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"This record, for me, it's the best thing since Fair Warning," he says. "[First single] 'Tattoo' is the only misstep. You wait 28 years to hear Van Halen, and in the context of the record, it's not the best song by far. Off the top of my head, I'm thinkin' of 'China Town,' if that was the first thing you heard, or 'As Is,' or 'Honeybabysweetiedoll.' Any of those three? People would've been like, 'Are you fucking kidding me?' "

Hagar claims not to have heard the entire album. "I don't listen to much new music unless I hear a new song on the radio, and the last bands that did that to me were the Black Keys and Kings of Leon. When I heard 'Tattoo,' that single — and I saw the video because everybody kept sending it to me like, 'My god, have you seen this?' . . . 'Oh my god, you must be laughing your ass off!'— it wasn't a song that made me run out and buy their record. And so I haven't heard it. I haven't downloaded it, I haven't done anything. I heard another one that was kinda goofy too, and then I heard, on the radio, 'She's the Woman,' and I thought that was kinda cool. That one sounds like what I would expect from Van Halen, a little closer to it. The other stuff didn't sound like what I was expecting, that's for sure."

Then there is the matter of today's Van Halen playing only songs from the Roth catalog while on tour. Hagar says that it must be hard for Eddie and Alex to have to ignore a gaping section of their career. "The difference between Dave and I in that band, besides all the other million things, is that he can't sing any of the Van Hagar-era songs. Maybe he could do 'Finish What Ya Started,' possibly — so that makes it kind of weird for [Alex and Eddie] I think to take 11 years out of that thing."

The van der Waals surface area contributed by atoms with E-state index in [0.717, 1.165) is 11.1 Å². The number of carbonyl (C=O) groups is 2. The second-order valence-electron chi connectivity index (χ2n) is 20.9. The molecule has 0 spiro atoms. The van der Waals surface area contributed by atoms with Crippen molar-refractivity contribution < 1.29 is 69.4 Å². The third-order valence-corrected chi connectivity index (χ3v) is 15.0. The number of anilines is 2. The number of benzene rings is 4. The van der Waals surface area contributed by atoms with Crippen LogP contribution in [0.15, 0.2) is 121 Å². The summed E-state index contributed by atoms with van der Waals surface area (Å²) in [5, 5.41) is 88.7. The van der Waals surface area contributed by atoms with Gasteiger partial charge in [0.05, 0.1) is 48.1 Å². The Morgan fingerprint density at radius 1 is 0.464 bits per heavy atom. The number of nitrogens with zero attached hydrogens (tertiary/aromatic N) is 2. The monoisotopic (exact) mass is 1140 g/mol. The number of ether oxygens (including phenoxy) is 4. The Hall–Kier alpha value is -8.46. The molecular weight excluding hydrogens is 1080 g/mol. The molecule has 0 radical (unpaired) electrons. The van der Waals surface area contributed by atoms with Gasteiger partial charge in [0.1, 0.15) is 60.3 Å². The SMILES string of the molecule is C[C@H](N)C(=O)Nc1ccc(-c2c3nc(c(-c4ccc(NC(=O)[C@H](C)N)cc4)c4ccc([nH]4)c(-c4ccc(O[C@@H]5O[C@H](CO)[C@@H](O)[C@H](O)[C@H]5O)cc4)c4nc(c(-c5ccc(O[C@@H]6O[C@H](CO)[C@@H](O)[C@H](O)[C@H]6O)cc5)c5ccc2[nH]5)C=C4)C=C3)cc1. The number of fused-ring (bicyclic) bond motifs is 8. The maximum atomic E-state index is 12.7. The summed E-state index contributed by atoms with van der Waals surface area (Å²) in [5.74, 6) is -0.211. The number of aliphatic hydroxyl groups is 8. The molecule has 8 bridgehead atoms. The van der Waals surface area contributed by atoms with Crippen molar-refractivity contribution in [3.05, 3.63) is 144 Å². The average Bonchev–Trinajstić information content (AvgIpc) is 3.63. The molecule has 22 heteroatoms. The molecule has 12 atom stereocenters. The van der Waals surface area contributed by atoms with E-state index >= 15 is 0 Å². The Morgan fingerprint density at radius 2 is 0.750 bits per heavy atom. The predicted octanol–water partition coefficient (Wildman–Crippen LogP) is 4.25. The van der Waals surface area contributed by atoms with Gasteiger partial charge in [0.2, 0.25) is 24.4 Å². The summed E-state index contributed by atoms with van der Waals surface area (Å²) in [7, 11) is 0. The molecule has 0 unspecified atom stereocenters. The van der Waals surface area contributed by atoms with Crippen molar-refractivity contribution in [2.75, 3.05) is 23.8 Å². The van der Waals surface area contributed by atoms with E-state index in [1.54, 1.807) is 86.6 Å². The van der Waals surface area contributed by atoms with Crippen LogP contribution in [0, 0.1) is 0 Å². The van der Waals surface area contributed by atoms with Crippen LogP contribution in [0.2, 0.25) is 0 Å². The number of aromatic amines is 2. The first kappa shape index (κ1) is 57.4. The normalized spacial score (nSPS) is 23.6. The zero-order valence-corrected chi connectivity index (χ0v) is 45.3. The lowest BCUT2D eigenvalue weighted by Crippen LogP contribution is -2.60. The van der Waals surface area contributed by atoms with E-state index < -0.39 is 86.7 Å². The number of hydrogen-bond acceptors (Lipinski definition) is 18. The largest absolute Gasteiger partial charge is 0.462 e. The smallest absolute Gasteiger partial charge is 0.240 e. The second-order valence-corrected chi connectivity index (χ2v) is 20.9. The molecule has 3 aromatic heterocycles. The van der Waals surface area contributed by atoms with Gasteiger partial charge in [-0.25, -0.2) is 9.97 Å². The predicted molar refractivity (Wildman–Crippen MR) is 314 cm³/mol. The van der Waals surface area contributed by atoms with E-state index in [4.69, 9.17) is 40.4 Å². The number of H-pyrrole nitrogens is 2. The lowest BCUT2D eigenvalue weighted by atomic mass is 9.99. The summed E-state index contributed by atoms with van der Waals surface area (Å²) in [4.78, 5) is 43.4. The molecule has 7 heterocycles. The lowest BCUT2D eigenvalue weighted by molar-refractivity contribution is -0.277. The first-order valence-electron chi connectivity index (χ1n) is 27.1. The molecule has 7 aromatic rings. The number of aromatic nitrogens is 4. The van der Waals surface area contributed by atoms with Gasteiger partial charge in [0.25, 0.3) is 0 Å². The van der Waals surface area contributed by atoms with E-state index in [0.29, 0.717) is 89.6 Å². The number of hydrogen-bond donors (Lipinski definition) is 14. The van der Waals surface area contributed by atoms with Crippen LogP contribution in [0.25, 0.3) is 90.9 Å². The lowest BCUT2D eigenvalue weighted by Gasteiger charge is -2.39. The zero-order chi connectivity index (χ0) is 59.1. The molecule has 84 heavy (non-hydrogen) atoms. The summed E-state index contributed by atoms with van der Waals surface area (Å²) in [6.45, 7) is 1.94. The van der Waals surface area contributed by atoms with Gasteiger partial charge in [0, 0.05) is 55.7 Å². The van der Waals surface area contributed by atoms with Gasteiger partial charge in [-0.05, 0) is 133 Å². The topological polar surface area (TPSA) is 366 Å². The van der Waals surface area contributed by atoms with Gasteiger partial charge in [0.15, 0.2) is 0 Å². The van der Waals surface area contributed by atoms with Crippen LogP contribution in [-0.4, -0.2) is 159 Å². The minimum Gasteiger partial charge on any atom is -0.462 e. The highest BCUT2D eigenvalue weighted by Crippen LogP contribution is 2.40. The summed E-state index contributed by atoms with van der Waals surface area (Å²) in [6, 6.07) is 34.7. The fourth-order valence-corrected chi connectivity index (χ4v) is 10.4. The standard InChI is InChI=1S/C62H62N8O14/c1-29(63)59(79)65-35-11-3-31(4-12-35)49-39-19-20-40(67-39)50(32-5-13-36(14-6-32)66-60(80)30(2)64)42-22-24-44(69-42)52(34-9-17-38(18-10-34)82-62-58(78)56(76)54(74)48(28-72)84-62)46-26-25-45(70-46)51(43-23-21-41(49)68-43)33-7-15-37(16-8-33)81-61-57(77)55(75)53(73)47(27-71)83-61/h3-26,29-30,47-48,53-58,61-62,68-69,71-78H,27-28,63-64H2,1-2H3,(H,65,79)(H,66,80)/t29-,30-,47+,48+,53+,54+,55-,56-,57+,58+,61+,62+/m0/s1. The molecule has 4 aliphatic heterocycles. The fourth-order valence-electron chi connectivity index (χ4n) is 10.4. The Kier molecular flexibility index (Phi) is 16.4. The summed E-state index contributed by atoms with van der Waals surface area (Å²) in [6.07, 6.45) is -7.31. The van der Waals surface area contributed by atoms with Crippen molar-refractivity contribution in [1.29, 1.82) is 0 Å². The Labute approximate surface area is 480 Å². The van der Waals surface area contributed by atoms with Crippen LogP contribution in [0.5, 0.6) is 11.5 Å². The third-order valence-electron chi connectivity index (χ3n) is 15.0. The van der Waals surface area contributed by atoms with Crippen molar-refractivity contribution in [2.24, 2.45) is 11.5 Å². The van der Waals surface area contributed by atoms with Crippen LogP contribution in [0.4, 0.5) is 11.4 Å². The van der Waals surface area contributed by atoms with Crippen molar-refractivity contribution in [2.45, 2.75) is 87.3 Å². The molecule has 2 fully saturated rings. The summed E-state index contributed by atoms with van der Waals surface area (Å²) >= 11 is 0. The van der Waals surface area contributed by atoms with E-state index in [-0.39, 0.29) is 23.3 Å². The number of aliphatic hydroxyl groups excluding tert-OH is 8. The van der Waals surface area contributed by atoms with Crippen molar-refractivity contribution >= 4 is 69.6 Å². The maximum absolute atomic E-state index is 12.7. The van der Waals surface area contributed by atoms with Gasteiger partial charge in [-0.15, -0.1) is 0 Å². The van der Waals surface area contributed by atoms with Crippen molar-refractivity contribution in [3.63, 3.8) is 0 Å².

Another sticking point for Hagar has been that about half the material on A Different Kind of Truth comes from old demos, several from before the first Van Halen record was released in 1978. But Cherone, who in addition to fronting Hurtsmile and a reignited Extreme – ready to celebrate the 20th anniversary of Pornograffiti with a tour of Japan and Russia, and possibly the States, later this year — looks at it differently.

"The starting point [for A Different Kind of Truth] was the old demos," Cherone says, "but to me, a riff's a riff. Eddie's added new things to it — this stuff is on fire. Of course you miss [ousted bassist Michael Anthony]; he was one of the four food groups. But Wolfie's no slouch. Alex is a machine, and Eddie is playing better than he's ever played. I love the record. It's kind of inspiring, it's like the king just took back his crown."

Meanwhile, the Hagar-led Chickenfoot are preparing to embark on a spring tour, with a date in Los Angeles bookended by a pair of Van Halen shows, something that initially had him pissed at the promoters.

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  Topics: Music Features , Van Halen, Van Halen, Gary Cherone,  More more >
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    Last month, after Van Halen dropped A Different Kind of Truth (Interscope) — the rock legends' first album of all new material with original singer David Lee Roth in almost three decades—fans and detractors alike took to the Internet to vote yea or nay on the comeback gigs.
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 See all articles by: MICHAEL CHRISTOPHER

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